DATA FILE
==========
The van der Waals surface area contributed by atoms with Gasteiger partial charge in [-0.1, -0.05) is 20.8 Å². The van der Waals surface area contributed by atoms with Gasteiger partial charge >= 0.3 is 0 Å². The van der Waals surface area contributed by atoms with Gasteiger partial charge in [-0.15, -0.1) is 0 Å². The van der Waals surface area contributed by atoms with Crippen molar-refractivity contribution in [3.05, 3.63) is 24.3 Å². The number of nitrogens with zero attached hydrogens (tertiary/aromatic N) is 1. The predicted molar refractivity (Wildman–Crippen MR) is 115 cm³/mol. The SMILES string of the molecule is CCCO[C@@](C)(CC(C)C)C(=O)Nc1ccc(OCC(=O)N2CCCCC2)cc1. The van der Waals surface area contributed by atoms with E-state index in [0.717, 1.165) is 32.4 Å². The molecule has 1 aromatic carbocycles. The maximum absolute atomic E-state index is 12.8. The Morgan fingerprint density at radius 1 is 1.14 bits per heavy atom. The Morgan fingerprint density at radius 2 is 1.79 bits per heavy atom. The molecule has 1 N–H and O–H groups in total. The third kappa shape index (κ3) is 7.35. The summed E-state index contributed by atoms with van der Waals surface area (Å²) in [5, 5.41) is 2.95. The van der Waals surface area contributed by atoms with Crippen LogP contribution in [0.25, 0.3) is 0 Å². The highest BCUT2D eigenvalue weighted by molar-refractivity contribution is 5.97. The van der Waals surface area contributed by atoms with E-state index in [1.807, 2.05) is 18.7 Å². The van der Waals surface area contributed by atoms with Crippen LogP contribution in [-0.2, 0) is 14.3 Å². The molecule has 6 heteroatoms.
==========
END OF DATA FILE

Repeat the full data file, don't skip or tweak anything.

The van der Waals surface area contributed by atoms with Gasteiger partial charge in [-0.1, -0.05) is 20.8 Å². The van der Waals surface area contributed by atoms with Gasteiger partial charge >= 0.3 is 0 Å². The van der Waals surface area contributed by atoms with Gasteiger partial charge in [-0.15, -0.1) is 0 Å². The van der Waals surface area contributed by atoms with Crippen molar-refractivity contribution in [3.05, 3.63) is 24.3 Å². The number of nitrogens with zero attached hydrogens (tertiary/aromatic N) is 1. The predicted molar refractivity (Wildman–Crippen MR) is 115 cm³/mol. The SMILES string of the molecule is CCCO[C@@](C)(CC(C)C)C(=O)Nc1ccc(OCC(=O)N2CCCCC2)cc1. The van der Waals surface area contributed by atoms with E-state index in [0.717, 1.165) is 32.4 Å². The molecule has 1 aromatic carbocycles. The maximum absolute atomic E-state index is 12.8. The Morgan fingerprint density at radius 1 is 1.14 bits per heavy atom. The Morgan fingerprint density at radius 2 is 1.79 bits per heavy atom. The molecule has 1 N–H and O–H groups in total. The third kappa shape index (κ3) is 7.35. The summed E-state index contributed by atoms with van der Waals surface area (Å²) in [5, 5.41) is 2.95. The van der Waals surface area contributed by atoms with Crippen LogP contribution in [0.25, 0.3) is 0 Å². The highest BCUT2D eigenvalue weighted by molar-refractivity contribution is 5.97. The van der Waals surface area contributed by atoms with E-state index in [1.807, 2.05) is 18.7 Å². The van der Waals surface area contributed by atoms with Crippen LogP contribution in [-0.2, 0) is 14.3 Å². The molecule has 6 heteroatoms.